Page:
kdelibs-4.7.1-4.fc17 was built successfully.
My GSoC 2011 work has now fully entered Rawhide, i.e. what will eventually become Fedora 17 and later.
The PackageKit portions of the work have already been in Rawhide for a while:
- PackageKit-0.6.16-1.fc16 (patch included upstream) was built on July 4.
- gnome-packagekit-3.1.3-2.fc16 (patch included upstream) was built on July 4 as well.
- kpackagekit-0.6.3.3-3.fc17 (patch backported) was built (by me) on August 1.
I have just imported the remaining portions of the work into Rawhide:
- kde-settings-4.7-4.fc17 includes the RPM dependency generators.
- I have rebuilt
kdeplasma-addonsto pick up the new Provides. Other packages will automatically pick up Provides and script engine Requires the next time they are rebuilt. (For data engine Requires, you will want to run the new
kdelibs-develduring the build process, unless/until the upstream
- kdelibs-4.7.0-3.fc17 includes all the libplasma portions of my GSoC project (as backported patches).
The new features should now be fully testable in Rawhide.
Update: I built kde-settings-4.7-5.fc17, which fixes showstopper bug #732271. (I also fixed a related issue in libplasma in kdelibs-4.7.0-4.fc17, but that fix should not be strictly required because the only thing I use
Plasma::PackageMetadata::serviceType() for is to figure out the precise type of script engine to verify the presence of, and if I don’t have a service type, I just conservatively look for any script engine for the language, which should be fine as they tend to be packaged together anyway.)
I have just submitted a patch which implement automatic scanning of the source code of Plasma-related packages (e.g. widgets) for required data engines.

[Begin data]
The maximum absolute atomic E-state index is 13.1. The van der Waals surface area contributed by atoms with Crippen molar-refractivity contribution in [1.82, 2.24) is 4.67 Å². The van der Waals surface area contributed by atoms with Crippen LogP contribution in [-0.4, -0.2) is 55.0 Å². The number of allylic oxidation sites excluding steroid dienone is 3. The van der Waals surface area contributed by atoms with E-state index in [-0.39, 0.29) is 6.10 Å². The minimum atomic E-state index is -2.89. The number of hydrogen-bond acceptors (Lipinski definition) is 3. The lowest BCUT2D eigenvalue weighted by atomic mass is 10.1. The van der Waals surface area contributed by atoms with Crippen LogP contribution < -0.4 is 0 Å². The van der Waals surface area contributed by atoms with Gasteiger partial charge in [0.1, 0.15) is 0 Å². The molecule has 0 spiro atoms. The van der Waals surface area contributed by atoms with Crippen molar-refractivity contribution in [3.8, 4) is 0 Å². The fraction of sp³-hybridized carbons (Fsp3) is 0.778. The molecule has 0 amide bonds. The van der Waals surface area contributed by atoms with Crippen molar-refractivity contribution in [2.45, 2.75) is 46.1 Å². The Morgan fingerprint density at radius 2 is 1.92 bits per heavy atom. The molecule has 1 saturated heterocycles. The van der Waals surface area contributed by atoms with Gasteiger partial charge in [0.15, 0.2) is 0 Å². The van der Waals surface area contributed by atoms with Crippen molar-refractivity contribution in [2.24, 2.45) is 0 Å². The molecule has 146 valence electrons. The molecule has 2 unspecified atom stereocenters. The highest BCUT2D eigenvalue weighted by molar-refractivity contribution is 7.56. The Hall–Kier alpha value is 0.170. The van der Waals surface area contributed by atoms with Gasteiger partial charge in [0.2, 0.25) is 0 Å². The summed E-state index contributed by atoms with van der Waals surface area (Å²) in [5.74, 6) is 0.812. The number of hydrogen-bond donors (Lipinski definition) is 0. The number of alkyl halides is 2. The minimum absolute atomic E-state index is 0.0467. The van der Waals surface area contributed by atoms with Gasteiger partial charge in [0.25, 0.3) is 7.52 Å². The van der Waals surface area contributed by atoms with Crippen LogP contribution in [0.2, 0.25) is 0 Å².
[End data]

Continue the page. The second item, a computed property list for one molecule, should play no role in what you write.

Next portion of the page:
For packages in scripting languages and distributed through Open Collaboration Services (OCS), this is fully automatic and triggered from
Package::installPackage. If an
X-Plasma-RequiredDataEngines entry is present in the .desktop file (even if empty), the dependency extraction is not run and the explicitly provided information is trusted instead.
For native distribution packages, my patch adds a tool called
plasma-dataengine-depextractor which can be run at any time during the build process and which adds the dependency information (the
X-Plasma-RequiredDataEngines entry) to the relevant
Authors of plasmoids are encouraged to run
plasma-dataengine-depextractor and/or fill in
X-Plasma-RequiredDataEngines manually. (Please note that the list is expected to be comma-separated.)
Of course, the automatic scanning is not perfect; in particular, it will not detect convoluted ways to load data engines (e.g. if the name is a variable), and it may have false positives in some corner cases (commented-out use of a data engine, some other function called